Chicago's ban on uncovered women's breasts upheld by divided court

Saturday, 11 November 2017, 03:35:41 AM. An activist who walked along the lakefront with her breasts exposed to protest Chicago’s public indecency ordinance could very well have made her point with her clothes on, a prim and proper federal appeals court has ruled.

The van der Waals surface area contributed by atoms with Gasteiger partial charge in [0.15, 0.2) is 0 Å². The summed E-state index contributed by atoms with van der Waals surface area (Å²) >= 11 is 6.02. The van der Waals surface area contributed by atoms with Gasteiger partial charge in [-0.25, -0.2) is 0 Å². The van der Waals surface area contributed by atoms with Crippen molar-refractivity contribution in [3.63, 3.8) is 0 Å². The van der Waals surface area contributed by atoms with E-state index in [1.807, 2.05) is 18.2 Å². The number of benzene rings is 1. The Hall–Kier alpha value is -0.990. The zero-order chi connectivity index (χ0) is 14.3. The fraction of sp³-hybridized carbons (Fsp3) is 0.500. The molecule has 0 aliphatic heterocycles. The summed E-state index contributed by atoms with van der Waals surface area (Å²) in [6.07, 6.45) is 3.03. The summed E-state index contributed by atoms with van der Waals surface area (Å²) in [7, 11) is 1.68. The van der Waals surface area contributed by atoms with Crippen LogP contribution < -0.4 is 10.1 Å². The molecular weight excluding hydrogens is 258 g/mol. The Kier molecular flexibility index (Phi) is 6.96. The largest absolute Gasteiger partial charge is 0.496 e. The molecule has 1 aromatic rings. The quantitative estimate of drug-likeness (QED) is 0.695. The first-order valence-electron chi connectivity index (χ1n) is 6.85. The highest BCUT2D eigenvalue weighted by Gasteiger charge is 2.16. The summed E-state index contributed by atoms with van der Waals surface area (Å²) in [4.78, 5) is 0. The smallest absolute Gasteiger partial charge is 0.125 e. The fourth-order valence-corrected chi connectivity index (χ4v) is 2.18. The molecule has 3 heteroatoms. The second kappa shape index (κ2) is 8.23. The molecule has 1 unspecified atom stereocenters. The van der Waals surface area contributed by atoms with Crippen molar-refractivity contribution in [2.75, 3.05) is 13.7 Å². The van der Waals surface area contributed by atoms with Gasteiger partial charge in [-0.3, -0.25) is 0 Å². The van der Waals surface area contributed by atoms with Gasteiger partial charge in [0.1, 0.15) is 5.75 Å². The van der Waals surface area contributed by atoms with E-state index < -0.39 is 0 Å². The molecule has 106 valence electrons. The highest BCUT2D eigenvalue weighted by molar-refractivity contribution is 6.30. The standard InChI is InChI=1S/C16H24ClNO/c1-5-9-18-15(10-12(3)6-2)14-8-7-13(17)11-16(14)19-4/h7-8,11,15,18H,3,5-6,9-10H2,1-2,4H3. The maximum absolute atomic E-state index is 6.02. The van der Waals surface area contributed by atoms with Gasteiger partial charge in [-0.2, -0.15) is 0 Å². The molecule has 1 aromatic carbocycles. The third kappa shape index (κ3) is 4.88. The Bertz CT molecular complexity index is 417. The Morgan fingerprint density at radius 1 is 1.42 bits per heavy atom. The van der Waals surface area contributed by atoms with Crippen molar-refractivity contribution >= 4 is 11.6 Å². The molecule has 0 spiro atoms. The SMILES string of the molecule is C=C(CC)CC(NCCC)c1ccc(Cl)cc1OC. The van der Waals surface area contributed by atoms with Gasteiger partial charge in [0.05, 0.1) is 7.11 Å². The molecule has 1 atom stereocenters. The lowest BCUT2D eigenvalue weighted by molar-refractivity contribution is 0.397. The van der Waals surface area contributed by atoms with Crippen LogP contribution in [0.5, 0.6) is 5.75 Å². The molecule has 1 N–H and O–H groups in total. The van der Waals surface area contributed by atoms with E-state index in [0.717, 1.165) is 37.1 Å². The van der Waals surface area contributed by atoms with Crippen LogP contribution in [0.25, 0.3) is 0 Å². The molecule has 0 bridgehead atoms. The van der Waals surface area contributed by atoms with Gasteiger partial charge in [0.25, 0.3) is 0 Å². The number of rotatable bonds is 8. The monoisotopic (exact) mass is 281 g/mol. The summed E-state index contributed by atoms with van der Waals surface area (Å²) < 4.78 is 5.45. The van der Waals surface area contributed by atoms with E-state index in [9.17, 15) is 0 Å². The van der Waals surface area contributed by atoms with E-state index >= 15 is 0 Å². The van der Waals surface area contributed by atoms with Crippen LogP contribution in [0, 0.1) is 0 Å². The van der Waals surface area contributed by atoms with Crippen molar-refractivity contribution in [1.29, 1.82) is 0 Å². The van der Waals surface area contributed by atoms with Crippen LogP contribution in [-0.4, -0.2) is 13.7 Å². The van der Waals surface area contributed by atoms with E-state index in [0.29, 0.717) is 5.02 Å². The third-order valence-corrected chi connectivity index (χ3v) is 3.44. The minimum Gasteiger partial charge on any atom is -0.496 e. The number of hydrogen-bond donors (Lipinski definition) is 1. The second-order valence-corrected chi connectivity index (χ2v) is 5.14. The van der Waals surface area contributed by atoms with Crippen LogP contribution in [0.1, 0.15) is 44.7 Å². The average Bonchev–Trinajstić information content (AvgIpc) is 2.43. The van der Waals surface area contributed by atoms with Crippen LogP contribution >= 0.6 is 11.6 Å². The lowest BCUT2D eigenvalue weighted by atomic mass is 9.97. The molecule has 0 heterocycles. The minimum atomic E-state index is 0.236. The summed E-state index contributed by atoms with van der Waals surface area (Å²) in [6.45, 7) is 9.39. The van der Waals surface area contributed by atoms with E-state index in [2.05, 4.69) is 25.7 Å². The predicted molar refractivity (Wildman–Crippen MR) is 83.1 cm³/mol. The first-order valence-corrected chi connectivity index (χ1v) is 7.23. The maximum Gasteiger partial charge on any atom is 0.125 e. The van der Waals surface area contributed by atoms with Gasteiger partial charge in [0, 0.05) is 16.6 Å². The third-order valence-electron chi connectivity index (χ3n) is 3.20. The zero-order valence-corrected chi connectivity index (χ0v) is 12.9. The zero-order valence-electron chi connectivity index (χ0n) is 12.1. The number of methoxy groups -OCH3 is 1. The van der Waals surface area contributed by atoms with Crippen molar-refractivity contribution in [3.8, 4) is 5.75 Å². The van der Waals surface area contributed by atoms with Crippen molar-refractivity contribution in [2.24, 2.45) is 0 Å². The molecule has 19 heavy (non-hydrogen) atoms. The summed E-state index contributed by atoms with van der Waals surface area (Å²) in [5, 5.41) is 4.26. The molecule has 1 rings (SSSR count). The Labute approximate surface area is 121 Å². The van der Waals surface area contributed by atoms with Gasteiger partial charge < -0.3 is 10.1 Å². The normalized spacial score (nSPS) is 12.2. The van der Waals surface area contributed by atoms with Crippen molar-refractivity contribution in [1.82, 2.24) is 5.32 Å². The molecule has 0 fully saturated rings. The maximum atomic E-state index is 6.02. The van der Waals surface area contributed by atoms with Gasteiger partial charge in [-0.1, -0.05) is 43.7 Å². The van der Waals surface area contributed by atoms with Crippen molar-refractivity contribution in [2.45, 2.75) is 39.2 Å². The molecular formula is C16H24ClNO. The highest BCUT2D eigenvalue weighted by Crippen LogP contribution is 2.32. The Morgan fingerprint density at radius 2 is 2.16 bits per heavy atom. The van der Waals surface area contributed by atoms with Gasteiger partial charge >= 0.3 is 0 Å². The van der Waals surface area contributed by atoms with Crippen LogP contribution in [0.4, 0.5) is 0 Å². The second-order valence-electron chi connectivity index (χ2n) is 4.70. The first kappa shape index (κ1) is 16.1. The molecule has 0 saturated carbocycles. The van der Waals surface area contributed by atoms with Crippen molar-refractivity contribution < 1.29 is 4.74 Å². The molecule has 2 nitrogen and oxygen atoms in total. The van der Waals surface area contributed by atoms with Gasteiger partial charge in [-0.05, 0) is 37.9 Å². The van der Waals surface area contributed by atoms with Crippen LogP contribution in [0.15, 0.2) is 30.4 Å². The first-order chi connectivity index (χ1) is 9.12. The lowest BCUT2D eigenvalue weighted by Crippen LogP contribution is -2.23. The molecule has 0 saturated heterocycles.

An activist who walked along the lakefront with her breasts exposed to protest Chicago’s public indecency ordinance could very well have made her point with her clothes on, a prim and proper federal appeals court has ruled. But the decision to uphold a law that discriminates between male and female breasts prompted a split on the 7th Circuit U.S. Court of Appeals, and — schoolboy snickering aside — an interesting debate between judges Frank Easterbrook, Diane Sykes and Ilana Rovner in the 2-1 ruling. Sykes, who has been praised by President and is tipped as a potential future U.S. Supreme Court justice, wrote in the majority opinion that protester Sonoku Tagami was not exercising her first amendment rights when Citing a prior case in which a court found that “being in a state of nudity is not an inherently expressive condition,” Sykes According to the ordinance, male breasts are free to be bared in public parks, playgrounds, on beaches, or in “the waters adjacent thereto,” in school facilities or any municipal building. Female breasts — or at least the portion “at or below the upper edge of the areola” — are not, with offenders facing a fine of $100 to $500. Sykes wrote that the discrimination against women is constitutional in this case because it appropriately “serves important governmental objectives.” Rovner disagreed, arguing that upholding laws simply because they have been “part of our culture” would have denied society “women lawyers, women jurors, women estate...Read more
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